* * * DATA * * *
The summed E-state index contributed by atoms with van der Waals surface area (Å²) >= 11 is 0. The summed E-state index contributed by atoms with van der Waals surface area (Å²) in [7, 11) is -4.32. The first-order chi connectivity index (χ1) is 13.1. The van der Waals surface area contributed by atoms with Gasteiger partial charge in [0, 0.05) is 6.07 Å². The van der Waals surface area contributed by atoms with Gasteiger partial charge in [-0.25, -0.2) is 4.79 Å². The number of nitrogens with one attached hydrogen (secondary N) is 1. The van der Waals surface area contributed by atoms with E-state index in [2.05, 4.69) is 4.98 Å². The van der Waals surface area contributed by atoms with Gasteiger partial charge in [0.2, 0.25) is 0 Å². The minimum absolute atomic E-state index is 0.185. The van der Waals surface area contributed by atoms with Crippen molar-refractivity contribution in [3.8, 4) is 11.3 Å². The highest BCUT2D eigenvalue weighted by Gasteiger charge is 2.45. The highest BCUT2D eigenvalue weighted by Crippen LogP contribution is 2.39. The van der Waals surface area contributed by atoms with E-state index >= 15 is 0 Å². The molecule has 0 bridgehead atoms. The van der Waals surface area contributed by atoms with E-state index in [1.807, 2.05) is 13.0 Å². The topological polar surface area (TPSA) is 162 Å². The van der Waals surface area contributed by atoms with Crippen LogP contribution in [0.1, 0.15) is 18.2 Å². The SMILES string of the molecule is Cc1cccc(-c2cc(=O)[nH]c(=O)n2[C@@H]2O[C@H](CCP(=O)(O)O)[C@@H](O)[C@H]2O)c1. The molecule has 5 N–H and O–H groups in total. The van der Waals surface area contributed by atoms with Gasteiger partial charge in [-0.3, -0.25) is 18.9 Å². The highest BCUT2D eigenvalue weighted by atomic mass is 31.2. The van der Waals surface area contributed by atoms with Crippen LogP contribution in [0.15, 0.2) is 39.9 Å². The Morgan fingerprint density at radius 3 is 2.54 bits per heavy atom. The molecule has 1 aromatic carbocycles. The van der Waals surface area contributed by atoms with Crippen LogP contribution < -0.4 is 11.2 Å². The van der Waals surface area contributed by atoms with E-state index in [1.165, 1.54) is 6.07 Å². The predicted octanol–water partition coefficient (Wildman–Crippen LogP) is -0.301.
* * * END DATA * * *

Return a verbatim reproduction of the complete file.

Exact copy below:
The summed E-state index contributed by atoms with van der Waals surface area (Å²) >= 11 is 0. The summed E-state index contributed by atoms with van der Waals surface area (Å²) in [7, 11) is -4.32. The first-order chi connectivity index (χ1) is 13.1. The van der Waals surface area contributed by atoms with Gasteiger partial charge in [0, 0.05) is 6.07 Å². The van der Waals surface area contributed by atoms with Gasteiger partial charge in [-0.25, -0.2) is 4.79 Å². The number of nitrogens with one attached hydrogen (secondary N) is 1. The van der Waals surface area contributed by atoms with E-state index in [2.05, 4.69) is 4.98 Å². The van der Waals surface area contributed by atoms with Gasteiger partial charge in [0.2, 0.25) is 0 Å². The minimum absolute atomic E-state index is 0.185. The van der Waals surface area contributed by atoms with Crippen molar-refractivity contribution in [3.8, 4) is 11.3 Å². The highest BCUT2D eigenvalue weighted by Gasteiger charge is 2.45. The highest BCUT2D eigenvalue weighted by Crippen LogP contribution is 2.39. The van der Waals surface area contributed by atoms with E-state index >= 15 is 0 Å². The molecule has 0 bridgehead atoms. The van der Waals surface area contributed by atoms with E-state index in [1.807, 2.05) is 13.0 Å². The topological polar surface area (TPSA) is 162 Å². The van der Waals surface area contributed by atoms with Crippen LogP contribution in [0.1, 0.15) is 18.2 Å². The SMILES string of the molecule is Cc1cccc(-c2cc(=O)[nH]c(=O)n2[C@@H]2O[C@H](CCP(=O)(O)O)[C@@H](O)[C@H]2O)c1. The molecule has 5 N–H and O–H groups in total. The van der Waals surface area contributed by atoms with Gasteiger partial charge in [-0.3, -0.25) is 18.9 Å². The highest BCUT2D eigenvalue weighted by atomic mass is 31.2. The van der Waals surface area contributed by atoms with Crippen LogP contribution in [0.15, 0.2) is 39.9 Å². The Morgan fingerprint density at radius 3 is 2.54 bits per heavy atom. The molecule has 1 aromatic carbocycles. The van der Waals surface area contributed by atoms with Crippen LogP contribution < -0.4 is 11.2 Å². The van der Waals surface area contributed by atoms with E-state index in [1.165, 1.54) is 6.07 Å². The predicted octanol–water partition coefficient (Wildman–Crippen LogP) is -0.301.